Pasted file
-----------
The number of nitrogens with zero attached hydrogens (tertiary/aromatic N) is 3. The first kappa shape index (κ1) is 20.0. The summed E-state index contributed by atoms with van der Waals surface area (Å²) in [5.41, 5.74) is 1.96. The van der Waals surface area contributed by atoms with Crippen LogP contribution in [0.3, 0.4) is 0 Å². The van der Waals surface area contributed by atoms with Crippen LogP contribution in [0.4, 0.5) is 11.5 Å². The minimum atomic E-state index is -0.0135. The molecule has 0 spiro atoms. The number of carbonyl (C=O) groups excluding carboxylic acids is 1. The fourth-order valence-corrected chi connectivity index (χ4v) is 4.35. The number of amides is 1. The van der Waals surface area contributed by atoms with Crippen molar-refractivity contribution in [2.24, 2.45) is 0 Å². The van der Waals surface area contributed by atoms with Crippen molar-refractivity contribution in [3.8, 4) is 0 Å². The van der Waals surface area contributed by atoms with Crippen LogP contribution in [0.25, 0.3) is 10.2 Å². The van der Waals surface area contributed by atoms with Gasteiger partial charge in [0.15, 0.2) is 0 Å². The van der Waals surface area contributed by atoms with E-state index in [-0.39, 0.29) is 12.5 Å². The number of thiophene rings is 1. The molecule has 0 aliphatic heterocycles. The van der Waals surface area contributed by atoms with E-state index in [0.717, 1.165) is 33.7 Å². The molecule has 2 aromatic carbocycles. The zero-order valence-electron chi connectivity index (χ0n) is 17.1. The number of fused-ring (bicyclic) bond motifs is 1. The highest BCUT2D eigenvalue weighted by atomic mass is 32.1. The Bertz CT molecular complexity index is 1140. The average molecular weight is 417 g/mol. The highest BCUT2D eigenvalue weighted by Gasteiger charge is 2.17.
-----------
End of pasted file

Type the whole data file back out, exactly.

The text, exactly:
The number of nitrogens with zero attached hydrogens (tertiary/aromatic N) is 3. The first kappa shape index (κ1) is 20.0. The summed E-state index contributed by atoms with van der Waals surface area (Å²) in [5.41, 5.74) is 1.96. The van der Waals surface area contributed by atoms with Crippen LogP contribution in [0.3, 0.4) is 0 Å². The van der Waals surface area contributed by atoms with Crippen LogP contribution in [0.4, 0.5) is 11.5 Å². The minimum atomic E-state index is -0.0135. The molecule has 0 spiro atoms. The number of carbonyl (C=O) groups excluding carboxylic acids is 1. The fourth-order valence-corrected chi connectivity index (χ4v) is 4.35. The number of amides is 1. The van der Waals surface area contributed by atoms with Crippen molar-refractivity contribution in [2.24, 2.45) is 0 Å². The van der Waals surface area contributed by atoms with Crippen molar-refractivity contribution in [3.8, 4) is 0 Å². The van der Waals surface area contributed by atoms with Crippen LogP contribution in [0.25, 0.3) is 10.2 Å². The van der Waals surface area contributed by atoms with Gasteiger partial charge in [0.15, 0.2) is 0 Å². The van der Waals surface area contributed by atoms with E-state index in [-0.39, 0.29) is 12.5 Å². The number of thiophene rings is 1. The molecule has 0 aliphatic heterocycles. The van der Waals surface area contributed by atoms with E-state index in [0.717, 1.165) is 33.7 Å². The molecule has 2 aromatic carbocycles. The zero-order valence-electron chi connectivity index (χ0n) is 17.1. The number of fused-ring (bicyclic) bond motifs is 1. The highest BCUT2D eigenvalue weighted by atomic mass is 32.1. The Bertz CT molecular complexity index is 1140. The average molecular weight is 417 g/mol. The highest BCUT2D eigenvalue weighted by Gasteiger charge is 2.17.